By Maureen Smith
JACKSON – Benjamin Crump, a civil rights attorney famous for representing the families of Trayvon Martin and Michael Brown, drew several hundred participants to the Diocese of Jackson’s Dr. Martin Luther King, Jr. memorial celebration in the Cathedral of St. Peter the Apostle Sunday, Jan. 11, at 3 p.m. Crump quoted King throughout his presentation, emphasizing the notion that true peace is not the absence of tension, but the presence of true justice.
Trayvon Martin was a black teenager who was shot and killed by neighborhood watch volunteer George Zimmerman in Florida. Martin had walked to a corner store to get a drink and Skittles. Crump said when he took the first call from Tracy Martin, Trayvon’s father, he had no idea the case would garner world-wide attention. Crump said he will always remember that first call.
“From that day to this one thing I can’t define, I can’t articulate is that sound in his voice. The heartbrokenness, the despair,” he went on to say. Even Crump’s law partners worried that the case would be a hard one to win thus sapping valuable time and resources from the firm. He told them he knew all that, “but if I don’t take the case, who will?”
The firm lost the criminal case based on a so-called “stand your ground” self-defense law, but the national reaction started a new conversation about race relations and weapons in America. “When you answer the bell and God is watching, you don’t know what is going to happen,” said Crump. He said working for true justice requires sacrifice and struggle. “God put us on earth to do something for his glory and God cares about true justice,” said Crump.
Although the Martin case involved a white shooter and a black victim, Crump said he was seeking justice beyond racial lines. “It doesn’t matter if the finger on the trigger is black or white, that doesn’t matter. We must speak up,” he said. After the Martin case, Crump became involved in the case of Michael Brown, an unarmed black man shot by police.
Protests following these cases have spawned the phrase ‘black lives matter.’ Crump said people should believe that all lives matter. He called on parents in the audience to speak to their children about respect for themselves and society, to participate in issues of social justice and to be an example of speaking up for justice.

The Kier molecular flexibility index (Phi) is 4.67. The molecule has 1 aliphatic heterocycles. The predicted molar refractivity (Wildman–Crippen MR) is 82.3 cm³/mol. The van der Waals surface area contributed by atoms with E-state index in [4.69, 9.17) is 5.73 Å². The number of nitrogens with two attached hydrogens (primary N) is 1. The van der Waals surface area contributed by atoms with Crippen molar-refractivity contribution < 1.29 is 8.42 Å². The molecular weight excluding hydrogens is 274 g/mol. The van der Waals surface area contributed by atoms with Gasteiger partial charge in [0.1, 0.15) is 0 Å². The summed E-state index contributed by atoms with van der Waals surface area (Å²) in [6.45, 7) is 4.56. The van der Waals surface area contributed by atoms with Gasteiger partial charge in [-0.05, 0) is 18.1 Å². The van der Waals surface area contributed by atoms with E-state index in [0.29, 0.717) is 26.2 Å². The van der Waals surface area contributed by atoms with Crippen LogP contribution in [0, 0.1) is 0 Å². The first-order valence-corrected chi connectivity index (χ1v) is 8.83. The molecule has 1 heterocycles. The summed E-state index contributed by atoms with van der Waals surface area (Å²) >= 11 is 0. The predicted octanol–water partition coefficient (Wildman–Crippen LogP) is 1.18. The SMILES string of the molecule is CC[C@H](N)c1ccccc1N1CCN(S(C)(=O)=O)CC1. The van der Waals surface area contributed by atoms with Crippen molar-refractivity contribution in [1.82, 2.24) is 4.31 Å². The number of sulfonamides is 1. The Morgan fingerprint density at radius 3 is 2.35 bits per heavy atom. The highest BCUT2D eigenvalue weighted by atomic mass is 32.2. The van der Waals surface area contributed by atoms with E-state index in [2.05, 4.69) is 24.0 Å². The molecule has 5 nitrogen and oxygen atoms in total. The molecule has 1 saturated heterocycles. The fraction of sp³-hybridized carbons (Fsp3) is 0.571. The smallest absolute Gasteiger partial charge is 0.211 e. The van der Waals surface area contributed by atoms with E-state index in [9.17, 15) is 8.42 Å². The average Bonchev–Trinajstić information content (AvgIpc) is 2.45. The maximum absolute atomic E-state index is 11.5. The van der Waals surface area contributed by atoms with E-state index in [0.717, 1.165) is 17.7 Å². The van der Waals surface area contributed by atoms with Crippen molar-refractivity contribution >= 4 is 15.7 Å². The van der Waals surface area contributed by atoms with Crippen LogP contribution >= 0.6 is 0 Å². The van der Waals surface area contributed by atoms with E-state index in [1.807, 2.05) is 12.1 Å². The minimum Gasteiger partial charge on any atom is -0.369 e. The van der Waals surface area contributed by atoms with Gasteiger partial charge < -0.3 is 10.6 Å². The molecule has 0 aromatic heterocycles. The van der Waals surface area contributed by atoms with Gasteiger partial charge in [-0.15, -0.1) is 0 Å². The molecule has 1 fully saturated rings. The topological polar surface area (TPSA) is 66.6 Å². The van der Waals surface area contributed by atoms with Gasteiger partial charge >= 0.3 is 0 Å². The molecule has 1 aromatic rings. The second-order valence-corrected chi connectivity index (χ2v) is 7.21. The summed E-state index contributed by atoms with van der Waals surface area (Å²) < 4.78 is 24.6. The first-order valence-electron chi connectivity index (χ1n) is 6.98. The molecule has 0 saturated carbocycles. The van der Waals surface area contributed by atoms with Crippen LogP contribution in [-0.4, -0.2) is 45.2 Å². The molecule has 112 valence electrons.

Crump also had warm words for the state, congratulating the community on the recent prosecution of a group of teenagers who admitted coming to Jackson to harass and beat black people. Two of the teens pleaded guilty in federal court Friday. After the speech, Crump said given the history of racial violence in Mississippi, he and others are pleased to see the outrage the case inspired.
“That’s why it’s interesting and ironic here in Mississippi. You all are going to be an example for these other states of what equal justice is, what true peace is, because it’s the presence of justice that everybody says ‘when it happens in our community people are held accountable too,’” said Crump. He added that he hopes the perpetrators can change. “We as a society we all have to help each other become better. We have these tragedies, but out of every tragedy there is an opportunity to learn and become a better society. Hopefully there will be redeeming qualities (in this situation) that we will try to hopefully talk about rehabilitation and not just punishment,” he said.
Benjamin Cone and Worship, an ecumenical choir, sang for the event. Cone even offered a song he wrote with his teenage son in reaction to the Trayvon Martin case. Bishop Joseph Kopacz commented on their powerful voices, saying he was glad the cathedral had strong windows. The bishop also offered a reading about justice from the prophet
Isaiah. He agreed with Crump that we all are called to work for justice. “Sometimes in the quiet conversations (such as the one Crump had with Tracy Martin), before the world gets a hold of it, is when God speaks to us,” he said. He also added that when we work to advance the dream Dr. King had, “we still carry forward this dream of God.”